The assembly of the antenna was spread out over three days, though it could have been done in a day. As seen in figure 1, the antenna looks like an inverted umbrella frame tensioned with Dacron line. The instructions detail the measurements that determine length of the fiberglass arms and the amount of bend. This is a dipole antenna and the director elements are fastened to the vertical arm attached to the mast at a logarithmic interval. The reflector wires are routed around the backside of the frame and attached via insulating Dacron cord to the director elements. All the wires come precut with crimped loop connectors on each end. Extra loops were provided in case trimming was necessary for final tuning, but I found that after raising the beast the SWRs were all less than 1.5:1 for each of the bands. Not bad considering measuring the SWRs on our outside teak table were over 5:1. I was prepared to nibble the ends of the directors to achieve good tuning but was relieved when it was unnecessary.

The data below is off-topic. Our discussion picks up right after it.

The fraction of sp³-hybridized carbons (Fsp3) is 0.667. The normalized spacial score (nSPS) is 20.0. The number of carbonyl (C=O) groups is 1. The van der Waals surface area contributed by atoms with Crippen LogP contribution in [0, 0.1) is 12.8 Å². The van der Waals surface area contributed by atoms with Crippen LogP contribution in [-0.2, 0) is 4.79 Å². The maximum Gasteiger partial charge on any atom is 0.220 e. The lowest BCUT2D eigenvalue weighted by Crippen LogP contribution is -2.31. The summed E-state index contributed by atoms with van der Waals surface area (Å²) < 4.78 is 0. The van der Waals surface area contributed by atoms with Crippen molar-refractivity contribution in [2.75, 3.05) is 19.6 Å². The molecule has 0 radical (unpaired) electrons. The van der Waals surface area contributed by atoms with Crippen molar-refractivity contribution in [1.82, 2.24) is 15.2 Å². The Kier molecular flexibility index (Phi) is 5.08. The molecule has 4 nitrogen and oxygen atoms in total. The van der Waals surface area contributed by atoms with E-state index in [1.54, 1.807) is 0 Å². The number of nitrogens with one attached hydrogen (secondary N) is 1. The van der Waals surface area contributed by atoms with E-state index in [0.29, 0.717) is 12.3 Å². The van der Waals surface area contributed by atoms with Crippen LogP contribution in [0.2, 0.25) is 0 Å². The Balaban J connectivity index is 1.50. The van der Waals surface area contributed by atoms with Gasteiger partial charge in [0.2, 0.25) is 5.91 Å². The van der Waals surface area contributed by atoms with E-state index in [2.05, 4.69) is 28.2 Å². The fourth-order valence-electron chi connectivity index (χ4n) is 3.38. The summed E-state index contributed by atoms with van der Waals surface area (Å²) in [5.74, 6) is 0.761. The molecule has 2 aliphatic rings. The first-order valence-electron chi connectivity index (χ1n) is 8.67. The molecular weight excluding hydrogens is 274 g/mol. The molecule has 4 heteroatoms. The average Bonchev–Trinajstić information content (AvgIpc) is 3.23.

We went with a 2” diameter anchor pipe (Figure 2) that went through the roof with the proper flashing and shingles around it. Clamped to the anchor pipe were two mounting plates for the antenna rotor and the thrust bearing. One might ask, “why the thrust bearings? The medium duty antenna rotor should easily be able to carry the 25 lb. antenna.“ True, but move that 25 lbs. to the end of a 10 ft. mast and douse it with 40 to 60 mph winds and what do you have? Easily 200 pounds of torque swayed by the breeze. I can’t imagine a 200-pound person on top of that mast in 60 Mph winds, unless they were desperate to collect on a life insurance policy.
We did a fit check with the mast and the antenna and it didn’t fit…CRAP!! Adam inquired, “Dad, didn’t you check the antenna shaft with the mast?” The inside diameter of the mast was 1.25” and the mast was pretty close to that, but no joy. It was just as well because the mast was too flimsy. It was designed for a TV antenna rather than this HF heavyweight.